According to the latest depositories data, FPIs withdrew Rs 17,592.28 crore from equities and pumped in a net sum of Rs 11,672.26 crore in the debt segment, translating into a total net outflow of Rs 5,920.02 crore during August 1 – 30, said a PTI report.

“The FPI clause which levied a higher surcharge was one big factor which, along with the LTCG tax last year, contributed to this regular outflow. While one part has already been relaxed, we can expect some relaxation on LTCG tax. This can probably be done by placing it on par with the calculation of immovable assets by increasing the non-taxable tenure to 3 years (true long term), as is already being rumoured on the Street,” Vinay Pandit, Head, Institutional Equities, IndiaNivesh, told Media.

Muted auto sales data

Automakers which released their sales data for August have shown a double-digit decline. Most global brokerage firms suggest that a cut in goods and services tax (GST) rates could help boost demand.

Morgan Stanley is of the view that any cut in GST rate will have a direct impact on end-consumer prices. “If GST were cut to 24 percent, this would likely help demand,” it said.

Mahindra and Mahindra (M&M) sold 36,085 units (domestic + export) in the month of August 2019, a drop of 25 percent from August 2018 sale of 48,324 units.

Maruti Suzuki India sold 1,06,413 units in August 2019, a drop of 32.7 percent from August 2018 sale of 1,58,189 units.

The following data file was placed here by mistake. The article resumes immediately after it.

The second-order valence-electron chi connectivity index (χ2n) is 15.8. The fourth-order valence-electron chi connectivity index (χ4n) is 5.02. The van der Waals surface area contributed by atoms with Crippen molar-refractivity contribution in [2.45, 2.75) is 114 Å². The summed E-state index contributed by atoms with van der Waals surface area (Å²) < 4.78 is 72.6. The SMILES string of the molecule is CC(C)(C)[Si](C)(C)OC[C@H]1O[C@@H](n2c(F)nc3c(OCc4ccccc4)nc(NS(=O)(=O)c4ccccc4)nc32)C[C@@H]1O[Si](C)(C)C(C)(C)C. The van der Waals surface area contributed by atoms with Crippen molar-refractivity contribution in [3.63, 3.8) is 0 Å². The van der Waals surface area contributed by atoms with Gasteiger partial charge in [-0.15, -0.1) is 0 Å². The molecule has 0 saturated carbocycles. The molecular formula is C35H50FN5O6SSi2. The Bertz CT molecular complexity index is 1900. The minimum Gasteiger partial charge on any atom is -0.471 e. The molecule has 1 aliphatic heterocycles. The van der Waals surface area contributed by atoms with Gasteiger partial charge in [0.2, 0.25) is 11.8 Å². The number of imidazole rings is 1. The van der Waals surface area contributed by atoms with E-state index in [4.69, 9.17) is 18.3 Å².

Homegrown auto major Tata Motors on September 1 reported a 58% decline in its domestic passenger vehicle sales at 7,316 units in August. In the commercial vehicles segment, its sales were down 45% at 21,824 units as against 39,859 units in August 2018.

GST collections below Rs 1 lakh cr

India’s gross GST collections slipped below Rs 1 lakh crore to Rs 98,202 crore in August, according to official data released on September 1. Gross revenue collections from GST in July stood at Rs 1.02 lakh crore.

A fall in GST collection will weigh on the fiscal roadmap of the government. Fiscal deficit touched Rs 5.47 lakh crore in the June quarter, which is 77.8 percent of the budget estimate for 2019-20.

PSB Merger: Too much of too little

Last week, government announced its plans to further consolidate the PSU banking space, as well as a set of measures to improve governance practices and additional details on fund infusion in PSBs.

The move was long expected, given that it is based on recommendations of the PJ Nayak Committee back in 2014, and the precedent set by the 3-way of merger of BOB, Vijaya Bank and Dena Bank in Sept-18. With the merger of: Punjab National Bank, Oriental Bank of Commerce and United Bank of India, Canara Bank and Syndicate Bank, Union Bank, Andhra Bank and Corporation Bank, Indian Bank and Allahabad Bank.

“The merger marathon will benefit in theory, only in the long run. Further, we believe that this move will do little to directly strengthen PSBs and revive their credit growth in order to provide the intended stimulus. This is because it does not directly address core issues that have plagued most PSBs, which will take a long time to address,” Aakash Dattani, Analyst, HDFC Securities